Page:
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New policies for a new China

New policies for a new China
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First Published: Thu, Feb 11 2010. 09 54 PM IST

Illustration: Jayachandran / Mint
Illustration: Jayachandran / Mint
Updated: Thu, Feb 11 2010. 09 54 PM IST
It used to be a normal spat, at least as normal as one can expect an interaction between the Americans and the Chinese to be. The Americans would announce an arms package for Taiwan, and Beijing would demonstrate its anger by issuing a strongly worded statement. The Americans would clarify they were bound by law to provide military aid to Taiwan. And after a few days, it would all be forgotten. After all, the US has been supplying arms to Taiwan under the 1979 Taiwan Relations Act, which mandates that the US supply weapons that can be used by Taiwan to defend itself against an attack by mainland China.
This time, however, it turned out differently. After the Obama administration notified the US Congress that it plans to sell weapons systems to Taiwan worth $6.4 billion, China has been markedly aggressive in reacting, compared with the past. Not only was the US ambassador to China called in by the Chinese government to protest against the arms sales and warned of serious repercussions if the deal went through, China also cancelled some of its military exchange programmes with the US and announced sanctions against US companies that are supplying weapons systems to Taiwan.
Illustration: Jayachandran / Mint
This announcement of sanctions has come as a surprise and is a sign of a new assertiveness that China has been displaying on the international scene for some time now. For the first time, China has decided to penalize US companies that are engaged in commercial arms transactions and are not in violation of global non-proliferation norms.
This comes at a time of growing tensions between the Obama administration and China despite the former’s attempts to co-opt Beijing as a strategic partner. There was even talk of a G-2—a US-China condominium—to solve global problems. But things have not gone as planned and, with a sense around the world that the relative power of the US is on decline even as China remains on a sustained upward trajectory, China has pursued its own interests with single-minded tenacity.
Today, the US and China are squabbling over issues related to Internet freedom and China’s treatment of Western businesses. There is no help forthcoming from China on the Iranian nuclear question. US secretary of state Hillary Clinton has gone to the extent of publicly warning Beijing of significant trouble if Iran’s nuclear programme is not tackled by the international community immediately. But China’s oil interests in Iran remain significant, preventing it from supporting additional sanctions on Tehran.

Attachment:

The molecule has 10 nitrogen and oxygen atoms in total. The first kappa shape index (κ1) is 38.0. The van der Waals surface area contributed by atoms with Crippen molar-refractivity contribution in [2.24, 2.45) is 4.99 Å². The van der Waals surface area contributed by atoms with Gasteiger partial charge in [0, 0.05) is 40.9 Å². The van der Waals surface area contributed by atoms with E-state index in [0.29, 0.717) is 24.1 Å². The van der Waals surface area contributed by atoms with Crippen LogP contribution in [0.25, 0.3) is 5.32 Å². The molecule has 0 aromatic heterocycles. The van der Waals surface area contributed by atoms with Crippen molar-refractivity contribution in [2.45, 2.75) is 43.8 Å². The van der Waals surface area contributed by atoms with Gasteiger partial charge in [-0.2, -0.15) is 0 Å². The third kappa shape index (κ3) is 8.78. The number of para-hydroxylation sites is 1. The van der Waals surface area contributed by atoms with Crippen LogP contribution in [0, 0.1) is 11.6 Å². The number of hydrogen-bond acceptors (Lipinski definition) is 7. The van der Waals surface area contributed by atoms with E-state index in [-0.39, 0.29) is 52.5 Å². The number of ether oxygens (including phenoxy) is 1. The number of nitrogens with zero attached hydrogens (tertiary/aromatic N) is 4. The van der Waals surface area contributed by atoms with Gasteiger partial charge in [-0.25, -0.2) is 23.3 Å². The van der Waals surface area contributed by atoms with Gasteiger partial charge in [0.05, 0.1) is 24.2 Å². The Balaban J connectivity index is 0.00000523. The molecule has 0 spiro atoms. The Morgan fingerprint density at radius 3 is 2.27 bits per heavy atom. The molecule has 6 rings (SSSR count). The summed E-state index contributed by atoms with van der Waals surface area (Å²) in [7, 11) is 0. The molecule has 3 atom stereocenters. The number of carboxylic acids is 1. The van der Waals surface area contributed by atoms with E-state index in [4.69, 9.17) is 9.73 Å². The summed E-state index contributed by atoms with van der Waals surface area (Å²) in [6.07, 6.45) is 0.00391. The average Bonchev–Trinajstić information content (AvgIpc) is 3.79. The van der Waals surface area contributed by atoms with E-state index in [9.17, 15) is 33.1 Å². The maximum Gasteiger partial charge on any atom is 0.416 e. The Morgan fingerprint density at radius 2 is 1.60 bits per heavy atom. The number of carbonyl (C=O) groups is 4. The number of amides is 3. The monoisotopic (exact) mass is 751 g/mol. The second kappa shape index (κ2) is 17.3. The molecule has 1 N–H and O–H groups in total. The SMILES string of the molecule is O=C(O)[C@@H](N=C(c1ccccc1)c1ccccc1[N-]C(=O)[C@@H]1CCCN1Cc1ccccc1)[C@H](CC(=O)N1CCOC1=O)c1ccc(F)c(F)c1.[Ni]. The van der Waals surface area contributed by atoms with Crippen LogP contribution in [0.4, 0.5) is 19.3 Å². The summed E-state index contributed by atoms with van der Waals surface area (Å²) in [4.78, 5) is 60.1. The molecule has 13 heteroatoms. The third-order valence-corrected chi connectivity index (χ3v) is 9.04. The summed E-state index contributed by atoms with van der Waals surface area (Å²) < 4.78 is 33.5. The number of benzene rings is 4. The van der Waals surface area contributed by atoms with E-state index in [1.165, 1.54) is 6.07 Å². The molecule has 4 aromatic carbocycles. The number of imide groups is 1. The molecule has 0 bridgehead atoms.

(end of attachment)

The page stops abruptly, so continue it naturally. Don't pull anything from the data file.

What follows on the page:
Google’s threat to cease its operations in China because of cyber censorship and the allegations of hacking by Chinese authorities into email accounts of human rights activists has also prompted Washington to warn China of US business’ growing disenchantment with Beijing. Trouble is also expected to arise later this month when the Dalai Lama visits the US and maybe ends up meeting Barack Obama, who had faced flak for not meeting the spiritual leader last year.
But the China of today is not the China of yore. It is ready and willing to push back the US on issues of vital national interests. It sees itself as a major global player and, therefore, is reluctant to be viewed as a push-over. Not surprising, therefore, that senior People’s Liberation Army officers are openly demanding that their government sell some US bonds to punish Washington for its “anti-China” policies. China publicly hectored White House envoy Todd Stern during the conference on climate change at Copenhagen in December and refused to give in to the West during the negotiations. It also forced the organizers of this year’s World Economic Forum (WEF) in Davos not to take up issues of cyber-security and Internet freedom despite these being of Interest to Western governments and businesses. It was at WEF last year that the Chinese Premier had lectured the US on how to manage its economy better.
The US, however, is still the world’s pre-eminent power and China knows that it will have to keep Washington in good humour at least in the short to medium term. The trouble is for the rest of the world, where China is showing little compunction in pursuing its agenda without any inclination to give anything in return. Western Europe is reassessing its entire China strategy as a realization is growing that for all the hopes of growing economic integration between China and Europe, there has been little impact on China’s behaviour.
It is time for India also to reassess its China policy, if indeed it has one. China’s assertiveness vis-à-vis India has been on display much before it turned its gaze to the West. India has not only lost territory to China over the last few years, it is also losing its credibility as a rising Asian power because of its inability to stand up to the Chinese in defence of its national interests.
Indian national security and foreign policy interests demand that the rise of China and its consequences be addressed more purposefully and with a long-term orientation. Greater economic cooperation should be pursued, but as the straining of ties between the West and China underlines, politics can never trump economics in international relations.
Harsh Pant teaches at King’s College, London, and is currently a visiting fellow at the University of Pennsylvania. Comment at theirview@livemint.com
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First Published: Thu, Feb 11 2010. 09 54 PM IST
More Topics: China | Taiwan | Arms deal | US | Sanctions |